What's your damage?

By Anonymous - 01/10/2022 21:30

Today, my therapist mentioned we should look into the possibility of me being autistic. When telling my boyfriend what she'd said, he replied, “I don’t think you’re autistic, just damaged.” FML
I agree, your life sucks 989
You deserved it 138

Add a comment

You must be logged in to be able to post comments!

Top comments

That shouldn't be so hard to determine. Are you good at painting or drawing?

Unfortunately, growing up neurodivergent (and especially not knowing it) can directly cause damage to a person, and it sucks. That said you know who also sucks? Your boyfriend. Bugger that.

Comments

That shouldn't be so hard to determine. Are you good at painting or drawing?

Unfortunately, growing up neurodivergent (and especially not knowing it) can directly cause damage to a person, and it sucks. That said you know who also sucks? Your boyfriend. Bugger that.

Leave the psychological examination to the licensed therapists… In my personal observation, real people have a variety of characteristics to their nature. I think it’s rare when one single trait is entirely dominant. But that being said, it doesn’t hurt for a qualified therapist or psychologist to try to figure out your issues so they can do what they can to help you deal with the deck of cards you were dealt as well as possible… I assume you realize that ultimately the therapist will be guiding you towards dealing with whatever issues you have yourself. They can identify the issues that you let them see or tell them about. And they can help you to find more productive ways to cope with what life throws you way, but ultimately you will be in charge of your own life - Which a good thing.

I'm an autistic woman too! (I'm assuming female because you have the little female symbol, but a lot of this is applicable in men too). It's a lot different for women than men. Women are naturally better at "masking", or hiding the autistic tendencies to better blend into society. If you've made it this far without being diagnosed, then clearly you're not at a severity that requires help. Which is awesome, because it means it really won't disrupt your life at all, just give you a better understanding of you. So, when we're born, we have millions of neural connections to help us process the world. As we get older, those pathways are supposed to be pruned off until we have I think about half of what we're born with. In autistic people, that process didn't complete, and our brains are firing off more than other peoples' all the time. This results in autistic people becoming more easily overstimulated (for me it's loud noises, I'm almost 30 and I still cover my ears if something startles me), becoming very masterful and hyperfiaxated on one or a small handful of topics (art forms, a video game, dinosaurs, etc), and falling into routines that are difficult or nigh-impossible to break (eating the same meal every day, needing things arranged a certain way, resulting in high anxiety if the routines are disrupted). It also makes it difficult to read faces and interpret minute social cues. Autism in women is often misdiagnosed as anxiety/social disorders and OCD because the autistic tendencies mirror some of those symptoms. It's also possible that you simply don't think in the same way as other people in a way that is often suspected by the patient. For instance, my brain thinks in colors and sensations, and everything I say or type is the closest approximation to the "vibe" I'm getting. Also, the tell-tale "flap" of flailing the hands or arms when excited. 1/2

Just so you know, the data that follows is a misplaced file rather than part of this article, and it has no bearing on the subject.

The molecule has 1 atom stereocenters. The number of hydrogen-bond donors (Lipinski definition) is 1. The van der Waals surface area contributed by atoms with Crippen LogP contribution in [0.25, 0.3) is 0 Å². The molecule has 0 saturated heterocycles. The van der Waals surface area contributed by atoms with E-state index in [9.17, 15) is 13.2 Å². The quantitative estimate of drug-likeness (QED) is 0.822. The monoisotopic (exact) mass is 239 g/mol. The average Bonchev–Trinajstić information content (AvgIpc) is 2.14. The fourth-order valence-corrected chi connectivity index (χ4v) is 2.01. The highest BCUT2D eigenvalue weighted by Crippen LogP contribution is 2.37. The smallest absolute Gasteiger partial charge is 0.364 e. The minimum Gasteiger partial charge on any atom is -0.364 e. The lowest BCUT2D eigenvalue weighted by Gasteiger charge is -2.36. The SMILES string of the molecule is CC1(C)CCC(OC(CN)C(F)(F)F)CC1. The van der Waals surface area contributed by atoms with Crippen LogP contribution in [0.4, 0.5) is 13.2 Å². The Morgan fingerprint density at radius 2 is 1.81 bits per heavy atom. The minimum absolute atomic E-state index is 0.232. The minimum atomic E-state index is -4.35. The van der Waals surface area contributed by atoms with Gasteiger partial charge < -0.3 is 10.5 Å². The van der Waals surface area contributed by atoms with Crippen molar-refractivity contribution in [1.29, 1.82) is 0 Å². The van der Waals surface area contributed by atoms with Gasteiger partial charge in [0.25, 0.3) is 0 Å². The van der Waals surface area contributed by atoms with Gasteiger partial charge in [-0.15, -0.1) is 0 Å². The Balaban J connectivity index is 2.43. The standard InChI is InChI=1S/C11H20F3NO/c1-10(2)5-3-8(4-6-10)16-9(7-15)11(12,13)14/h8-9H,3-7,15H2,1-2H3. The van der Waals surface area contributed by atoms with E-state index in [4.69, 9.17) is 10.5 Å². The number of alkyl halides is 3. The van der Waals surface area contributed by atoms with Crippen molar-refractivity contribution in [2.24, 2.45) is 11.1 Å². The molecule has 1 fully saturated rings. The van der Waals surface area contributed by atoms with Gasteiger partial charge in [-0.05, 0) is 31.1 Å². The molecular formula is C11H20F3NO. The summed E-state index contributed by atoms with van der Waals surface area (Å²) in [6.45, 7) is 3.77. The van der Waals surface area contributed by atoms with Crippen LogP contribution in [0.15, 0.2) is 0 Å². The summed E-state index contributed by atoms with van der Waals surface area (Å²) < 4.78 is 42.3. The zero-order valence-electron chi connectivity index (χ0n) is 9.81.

There's no real cure or medication for autism but you can control your tendencies if you want to once you're aware of them. I used to be insanely annoying and have been checking myself for years to the point where no one can tell anymore. But just the knowing has been insanely helpful to understanding myself and expressing my feelings. Embracing terms like "I'm getting overstimulated" and explaining "This feels purple, which I think means..." once I got more comfortable with the idea of being autistic at all has been incredible. My hope is that your boyfriend is caught up in the stigma that still surrounds autism, that autistic people can't be "normal" and are prone to outbursts, and said that in hopes you aren't, and is otherwise a good partner. It was a hurtful thing to say, but hopefully just came out wrong. If you do end up being autistic though and he can't wrap his head around that and keeps being an ass, might want to lose him. It's not a part of you that you can deny or put in a box under the bed, and if he can't handle that, you deserve someone who can. My PMs are open if you want to talk about this more :) I'd be happy to explain more about what it's like. 2/2

He didn't necessarily mean anything negative or mean by that comment. You ARE damaged, or you wouldn't be in therapy. Most of us are in some way. I've dealt with more than my fair share of trauma. I'm very damaged and I know it. You can't heal what you don't admit to. I think maybe he meant it in the spirit of supporting you, even if it was badly worded

I don't see the problem. 1) He's probably right 2) Better to have an unideal childhood than a incurable brain abnormality.